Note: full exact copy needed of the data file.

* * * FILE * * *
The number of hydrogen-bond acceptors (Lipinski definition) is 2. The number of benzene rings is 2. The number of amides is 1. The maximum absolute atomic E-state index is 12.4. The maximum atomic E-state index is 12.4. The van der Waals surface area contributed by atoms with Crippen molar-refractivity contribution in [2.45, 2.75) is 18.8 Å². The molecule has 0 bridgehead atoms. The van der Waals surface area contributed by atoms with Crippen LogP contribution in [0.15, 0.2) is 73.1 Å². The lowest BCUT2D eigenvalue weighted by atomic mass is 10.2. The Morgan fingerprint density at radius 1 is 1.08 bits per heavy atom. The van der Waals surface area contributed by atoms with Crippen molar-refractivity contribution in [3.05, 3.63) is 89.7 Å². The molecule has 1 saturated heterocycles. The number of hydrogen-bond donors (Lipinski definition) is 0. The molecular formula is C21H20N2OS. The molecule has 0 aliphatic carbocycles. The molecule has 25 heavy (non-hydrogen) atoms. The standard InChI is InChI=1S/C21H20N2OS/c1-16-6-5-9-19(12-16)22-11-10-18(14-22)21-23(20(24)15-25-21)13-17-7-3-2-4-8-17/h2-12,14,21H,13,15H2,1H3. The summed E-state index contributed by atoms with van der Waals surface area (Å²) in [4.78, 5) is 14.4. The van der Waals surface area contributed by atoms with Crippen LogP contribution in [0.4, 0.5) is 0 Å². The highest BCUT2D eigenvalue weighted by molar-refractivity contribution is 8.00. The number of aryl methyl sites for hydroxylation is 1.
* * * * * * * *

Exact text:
The number of hydrogen-bond acceptors (Lipinski definition) is 2. The number of benzene rings is 2. The number of amides is 1. The maximum absolute atomic E-state index is 12.4. The maximum atomic E-state index is 12.4. The van der Waals surface area contributed by atoms with Crippen molar-refractivity contribution in [2.45, 2.75) is 18.8 Å². The molecule has 0 bridgehead atoms. The van der Waals surface area contributed by atoms with Crippen LogP contribution in [0.15, 0.2) is 73.1 Å². The lowest BCUT2D eigenvalue weighted by atomic mass is 10.2. The Morgan fingerprint density at radius 1 is 1.08 bits per heavy atom. The van der Waals surface area contributed by atoms with Crippen molar-refractivity contribution in [3.05, 3.63) is 89.7 Å². The molecule has 1 saturated heterocycles. The number of hydrogen-bond donors (Lipinski definition) is 0. The molecular formula is C21H20N2OS. The molecule has 0 aliphatic carbocycles. The molecule has 25 heavy (non-hydrogen) atoms. The standard InChI is InChI=1S/C21H20N2OS/c1-16-6-5-9-19(12-16)22-11-10-18(14-22)21-23(20(24)15-25-21)13-17-7-3-2-4-8-17/h2-12,14,21H,13,15H2,1H3. The summed E-state index contributed by atoms with van der Waals surface area (Å²) in [4.78, 5) is 14.4. The van der Waals surface area contributed by atoms with Crippen LogP contribution in [0.4, 0.5) is 0 Å². The highest BCUT2D eigenvalue weighted by molar-refractivity contribution is 8.00. The number of aryl methyl sites for hydroxylation is 1.